It’s nearly fall, and cooler temperatures are starting to turn fields into hues of gold. This time of year, I especially love visiting Pennsylvania’s Adams County—an ideal place to enjoy the bounty of fall color and sample outstanding wine and hard ciders.
For a thorough list of farms serving small-batch handmade beverages check out the Adams County Pour Tour. This is a self-guided, self-driving map of 15 farms that are located just a few miles from Gettysburg’s famous battlefields. Adams County farmers offer unparalleled hospitality, and during their annual harvest of ripened apples, pears and root vegetables, they’re producing a wide variety of distinguished vintages too.
Take Halbrendt Winery for example; seldom will you meet more dedicated vintners than the Halbrendt’s. This couple of retired scientists love to play with flavor, using their grapes and other produce to make distinctively different (and very tasty) wines. My favorite is their cherry wine! I fell in love with this scarlet vintage, because it’s said to have melatonin in it. It really is the perfect after-dinner wine, and pairs beautifully with chocolate and other desserts.
Boyer’s Cellars is another of my favorite stops. The fruit market is based out of a barn built in 1807, and the orchards date back to the 1880’s. Adams County is where the apple industry started! In partnership with winemaker Matt Cimino of Great Shoals, this farmer/biologist crafts unique and traditional wines and ciders using fruit from their land and other local farms. Open Friday through Sunday, the Tasting Room serves food and hosts musicians and events.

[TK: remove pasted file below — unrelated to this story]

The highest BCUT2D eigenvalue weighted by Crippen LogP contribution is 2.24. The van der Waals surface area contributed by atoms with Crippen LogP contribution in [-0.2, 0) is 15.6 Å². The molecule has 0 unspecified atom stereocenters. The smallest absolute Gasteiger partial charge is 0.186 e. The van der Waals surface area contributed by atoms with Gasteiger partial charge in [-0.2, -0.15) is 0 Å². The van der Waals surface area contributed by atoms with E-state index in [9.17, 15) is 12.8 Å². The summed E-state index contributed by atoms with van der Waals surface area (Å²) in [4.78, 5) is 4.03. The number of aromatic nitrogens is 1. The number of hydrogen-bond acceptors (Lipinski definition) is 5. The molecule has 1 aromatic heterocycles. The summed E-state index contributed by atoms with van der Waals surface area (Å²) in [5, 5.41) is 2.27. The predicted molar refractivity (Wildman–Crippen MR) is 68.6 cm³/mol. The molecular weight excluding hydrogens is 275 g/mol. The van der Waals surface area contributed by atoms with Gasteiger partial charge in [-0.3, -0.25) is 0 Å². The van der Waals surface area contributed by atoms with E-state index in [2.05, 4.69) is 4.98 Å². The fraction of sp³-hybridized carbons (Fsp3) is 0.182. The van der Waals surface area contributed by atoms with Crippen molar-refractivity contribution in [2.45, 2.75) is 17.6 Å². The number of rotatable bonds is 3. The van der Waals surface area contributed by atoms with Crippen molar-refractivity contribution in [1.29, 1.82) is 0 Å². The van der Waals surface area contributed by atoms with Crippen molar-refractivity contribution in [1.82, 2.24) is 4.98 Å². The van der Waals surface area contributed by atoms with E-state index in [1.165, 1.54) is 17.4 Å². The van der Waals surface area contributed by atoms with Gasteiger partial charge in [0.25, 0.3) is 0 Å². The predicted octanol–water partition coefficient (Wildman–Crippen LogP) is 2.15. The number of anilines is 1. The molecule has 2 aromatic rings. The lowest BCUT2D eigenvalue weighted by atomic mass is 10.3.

Adams County Winery has been in operation for 40 years. This bucolic farm is a superb place to stop for lunch or dinner. The vineyards have a patio with a brick pizza oven overlooking the colorful gardens. Check out my favorite vintage, Scrapple, which is a wine infused with spices, cranberries and apples— perfect for fall. They also serve wine slushies and wine sorbet. Yes, they’re as delicious as they sound!
Reid’s Orchard & Winery is an Adams County farm making wine in Appalachian oak barrels using 100% fruit produced from their estate. Reid’s samples and sells more than a dozen cider varieties under their mantle Black Bear Hard Cider. They range from super sweet, to super dry, and often incorporate whatever is in season. This time of year, expect to find pumpkin cider!
The Pour Tour also includes breweries like Thirsty Farmer Brew Works www.thirsty-farmer-brew-works.business.site which sits across the road from the famous Historic Round Barn & Market. Both are owned by the Knouse family.
Downtown Gettysburg has lots of great shopping and unique attractions. For sustenance during your exploration, stop in at Mason Dixon Distillery for modern comfort food and custom cocktails. The stills here produce small batches of vodka, rum, whiskey and brandy using local ingredients, including wheat grown on the battlefield.
You can pick up the Pour Tour passport and trail map at any of the farms, breweries, vineyards and distilleries on the tour, and then take a self-guided trip through the rolling hills of South Central Pennsylvania. Or before leaving home, print the map online here
Where to Stay:
The Gettysburg Hotel is located on One Lincoln Square, the main square in downtown Gettysburg. Although the building dates back to 1797, the rooms are modern and luxurious. You’ll be steps from shops and restaurants, and it’s an ideal place to stay after your Pour Tour.
Freelance writer and photographer specializing in vivid, deeply reported stories about food, travel and family.